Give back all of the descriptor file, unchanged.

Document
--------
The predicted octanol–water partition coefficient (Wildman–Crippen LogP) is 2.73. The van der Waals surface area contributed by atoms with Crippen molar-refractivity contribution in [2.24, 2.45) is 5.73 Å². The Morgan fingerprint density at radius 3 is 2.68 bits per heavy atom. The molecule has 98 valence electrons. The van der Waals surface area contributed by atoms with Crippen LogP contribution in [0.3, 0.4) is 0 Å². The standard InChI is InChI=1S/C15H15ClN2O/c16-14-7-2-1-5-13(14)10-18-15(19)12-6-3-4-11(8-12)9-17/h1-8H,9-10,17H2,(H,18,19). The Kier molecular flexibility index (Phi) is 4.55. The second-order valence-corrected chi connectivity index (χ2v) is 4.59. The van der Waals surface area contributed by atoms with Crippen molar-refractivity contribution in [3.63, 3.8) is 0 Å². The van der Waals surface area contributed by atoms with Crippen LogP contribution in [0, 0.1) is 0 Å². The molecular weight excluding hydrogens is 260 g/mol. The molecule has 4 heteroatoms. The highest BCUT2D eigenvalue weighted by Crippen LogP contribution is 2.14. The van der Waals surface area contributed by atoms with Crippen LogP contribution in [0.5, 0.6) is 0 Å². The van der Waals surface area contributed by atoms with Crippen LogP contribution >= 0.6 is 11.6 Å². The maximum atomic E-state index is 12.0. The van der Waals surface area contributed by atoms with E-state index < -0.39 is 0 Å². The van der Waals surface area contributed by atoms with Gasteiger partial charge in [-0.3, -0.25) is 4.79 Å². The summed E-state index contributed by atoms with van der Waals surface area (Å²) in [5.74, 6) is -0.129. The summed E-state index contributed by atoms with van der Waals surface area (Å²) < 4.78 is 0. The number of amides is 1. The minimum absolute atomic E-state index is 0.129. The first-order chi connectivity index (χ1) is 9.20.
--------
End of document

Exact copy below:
The predicted octanol–water partition coefficient (Wildman–Crippen LogP) is 2.73. The van der Waals surface area contributed by atoms with Crippen molar-refractivity contribution in [2.24, 2.45) is 5.73 Å². The Morgan fingerprint density at radius 3 is 2.68 bits per heavy atom. The molecule has 98 valence electrons. The van der Waals surface area contributed by atoms with Crippen LogP contribution in [0.3, 0.4) is 0 Å². The standard InChI is InChI=1S/C15H15ClN2O/c16-14-7-2-1-5-13(14)10-18-15(19)12-6-3-4-11(8-12)9-17/h1-8H,9-10,17H2,(H,18,19). The Kier molecular flexibility index (Phi) is 4.55. The second-order valence-corrected chi connectivity index (χ2v) is 4.59. The van der Waals surface area contributed by atoms with Crippen molar-refractivity contribution in [3.63, 3.8) is 0 Å². The van der Waals surface area contributed by atoms with Crippen LogP contribution in [0, 0.1) is 0 Å². The molecular weight excluding hydrogens is 260 g/mol. The molecule has 4 heteroatoms. The highest BCUT2D eigenvalue weighted by Crippen LogP contribution is 2.14. The van der Waals surface area contributed by atoms with Crippen LogP contribution in [0.5, 0.6) is 0 Å². The van der Waals surface area contributed by atoms with Crippen LogP contribution >= 0.6 is 11.6 Å². The maximum atomic E-state index is 12.0. The van der Waals surface area contributed by atoms with E-state index < -0.39 is 0 Å². The van der Waals surface area contributed by atoms with Gasteiger partial charge in [-0.3, -0.25) is 4.79 Å². The summed E-state index contributed by atoms with van der Waals surface area (Å²) in [5.74, 6) is -0.129. The summed E-state index contributed by atoms with van der Waals surface area (Å²) < 4.78 is 0. The number of amides is 1. The minimum absolute atomic E-state index is 0.129. The first-order chi connectivity index (χ1) is 9.20.